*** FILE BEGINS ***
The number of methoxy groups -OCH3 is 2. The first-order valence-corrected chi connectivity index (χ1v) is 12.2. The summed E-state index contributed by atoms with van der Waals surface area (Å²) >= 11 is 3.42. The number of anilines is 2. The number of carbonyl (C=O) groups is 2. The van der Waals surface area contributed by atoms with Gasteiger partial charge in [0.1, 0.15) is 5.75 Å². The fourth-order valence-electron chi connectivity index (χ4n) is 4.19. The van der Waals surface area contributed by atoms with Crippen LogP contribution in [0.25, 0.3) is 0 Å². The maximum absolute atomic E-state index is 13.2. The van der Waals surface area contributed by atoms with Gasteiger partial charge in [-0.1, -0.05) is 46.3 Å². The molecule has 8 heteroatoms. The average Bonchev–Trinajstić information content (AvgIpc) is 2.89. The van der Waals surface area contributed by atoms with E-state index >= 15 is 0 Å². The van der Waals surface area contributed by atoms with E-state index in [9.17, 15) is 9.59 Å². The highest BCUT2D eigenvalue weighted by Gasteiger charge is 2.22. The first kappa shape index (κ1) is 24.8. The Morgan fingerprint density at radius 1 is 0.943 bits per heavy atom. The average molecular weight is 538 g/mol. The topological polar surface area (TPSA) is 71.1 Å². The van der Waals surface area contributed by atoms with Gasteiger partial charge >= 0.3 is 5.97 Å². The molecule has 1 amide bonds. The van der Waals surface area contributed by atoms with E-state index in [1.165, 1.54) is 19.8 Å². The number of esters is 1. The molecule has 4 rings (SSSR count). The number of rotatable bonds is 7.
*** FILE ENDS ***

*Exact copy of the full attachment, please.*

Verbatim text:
The number of methoxy groups -OCH3 is 2. The first-order valence-corrected chi connectivity index (χ1v) is 12.2. The summed E-state index contributed by atoms with van der Waals surface area (Å²) >= 11 is 3.42. The number of anilines is 2. The number of carbonyl (C=O) groups is 2. The van der Waals surface area contributed by atoms with Gasteiger partial charge in [0.1, 0.15) is 5.75 Å². The fourth-order valence-electron chi connectivity index (χ4n) is 4.19. The van der Waals surface area contributed by atoms with Crippen LogP contribution in [0.25, 0.3) is 0 Å². The maximum absolute atomic E-state index is 13.2. The van der Waals surface area contributed by atoms with Gasteiger partial charge in [-0.1, -0.05) is 46.3 Å². The molecule has 8 heteroatoms. The average Bonchev–Trinajstić information content (AvgIpc) is 2.89. The van der Waals surface area contributed by atoms with E-state index >= 15 is 0 Å². The van der Waals surface area contributed by atoms with E-state index in [9.17, 15) is 9.59 Å². The highest BCUT2D eigenvalue weighted by Gasteiger charge is 2.22. The first kappa shape index (κ1) is 24.8. The Morgan fingerprint density at radius 1 is 0.943 bits per heavy atom. The average molecular weight is 538 g/mol. The topological polar surface area (TPSA) is 71.1 Å². The van der Waals surface area contributed by atoms with Gasteiger partial charge >= 0.3 is 5.97 Å². The molecule has 1 amide bonds. The van der Waals surface area contributed by atoms with E-state index in [1.165, 1.54) is 19.8 Å². The number of esters is 1. The molecule has 4 rings (SSSR count). The number of rotatable bonds is 7.